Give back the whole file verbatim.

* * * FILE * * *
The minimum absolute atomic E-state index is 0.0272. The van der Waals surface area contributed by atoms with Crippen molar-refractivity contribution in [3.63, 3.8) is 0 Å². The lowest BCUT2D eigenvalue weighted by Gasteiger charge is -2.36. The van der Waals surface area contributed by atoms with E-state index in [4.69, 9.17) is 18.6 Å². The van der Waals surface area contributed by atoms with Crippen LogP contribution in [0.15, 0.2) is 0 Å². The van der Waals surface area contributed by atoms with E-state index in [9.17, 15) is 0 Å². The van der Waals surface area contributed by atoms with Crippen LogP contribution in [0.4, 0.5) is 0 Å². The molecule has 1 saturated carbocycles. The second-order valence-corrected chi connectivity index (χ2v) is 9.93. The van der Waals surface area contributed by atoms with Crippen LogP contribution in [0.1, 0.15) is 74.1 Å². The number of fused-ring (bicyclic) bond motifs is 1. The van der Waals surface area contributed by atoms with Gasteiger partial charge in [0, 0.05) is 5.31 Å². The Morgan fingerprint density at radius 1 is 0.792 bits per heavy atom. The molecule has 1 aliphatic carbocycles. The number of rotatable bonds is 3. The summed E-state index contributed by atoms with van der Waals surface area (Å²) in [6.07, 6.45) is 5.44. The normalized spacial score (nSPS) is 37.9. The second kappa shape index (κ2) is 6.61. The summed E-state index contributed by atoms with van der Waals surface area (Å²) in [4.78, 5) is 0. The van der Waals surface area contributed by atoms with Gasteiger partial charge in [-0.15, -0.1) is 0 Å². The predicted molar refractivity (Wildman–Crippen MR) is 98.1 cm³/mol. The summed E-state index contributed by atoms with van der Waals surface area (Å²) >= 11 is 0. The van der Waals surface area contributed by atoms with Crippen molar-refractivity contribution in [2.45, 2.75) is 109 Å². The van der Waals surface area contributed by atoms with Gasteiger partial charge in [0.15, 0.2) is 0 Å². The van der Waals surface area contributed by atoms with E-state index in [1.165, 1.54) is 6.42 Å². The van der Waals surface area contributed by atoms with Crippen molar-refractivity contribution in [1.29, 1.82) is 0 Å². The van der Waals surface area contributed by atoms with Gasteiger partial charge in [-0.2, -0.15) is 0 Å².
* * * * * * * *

The minimum absolute atomic E-state index is 0.0272. The van der Waals surface area contributed by atoms with Crippen molar-refractivity contribution in [3.63, 3.8) is 0 Å². The lowest BCUT2D eigenvalue weighted by Gasteiger charge is -2.36. The van der Waals surface area contributed by atoms with E-state index in [4.69, 9.17) is 18.6 Å². The van der Waals surface area contributed by atoms with Crippen LogP contribution in [0.15, 0.2) is 0 Å². The van der Waals surface area contributed by atoms with E-state index in [9.17, 15) is 0 Å². The van der Waals surface area contributed by atoms with Crippen LogP contribution in [0.4, 0.5) is 0 Å². The molecule has 1 saturated carbocycles. The second-order valence-corrected chi connectivity index (χ2v) is 9.93. The van der Waals surface area contributed by atoms with Crippen LogP contribution in [0.1, 0.15) is 74.1 Å². The number of fused-ring (bicyclic) bond motifs is 1. The van der Waals surface area contributed by atoms with Gasteiger partial charge in [0, 0.05) is 5.31 Å². The Morgan fingerprint density at radius 1 is 0.792 bits per heavy atom. The molecule has 1 aliphatic carbocycles. The number of rotatable bonds is 3. The summed E-state index contributed by atoms with van der Waals surface area (Å²) in [6.07, 6.45) is 5.44. The normalized spacial score (nSPS) is 37.9. The second kappa shape index (κ2) is 6.61. The summed E-state index contributed by atoms with van der Waals surface area (Å²) in [4.78, 5) is 0. The van der Waals surface area contributed by atoms with Gasteiger partial charge in [-0.15, -0.1) is 0 Å². The predicted molar refractivity (Wildman–Crippen MR) is 98.1 cm³/mol. The summed E-state index contributed by atoms with van der Waals surface area (Å²) >= 11 is 0. The van der Waals surface area contributed by atoms with Crippen molar-refractivity contribution in [2.45, 2.75) is 109 Å². The van der Waals surface area contributed by atoms with Gasteiger partial charge in [0.15, 0.2) is 0 Å². The van der Waals surface area contributed by atoms with E-state index in [1.165, 1.54) is 6.42 Å². The van der Waals surface area contributed by atoms with Crippen molar-refractivity contribution in [1.29, 1.82) is 0 Å². The van der Waals surface area contributed by atoms with Gasteiger partial charge in [-0.2, -0.15) is 0 Å².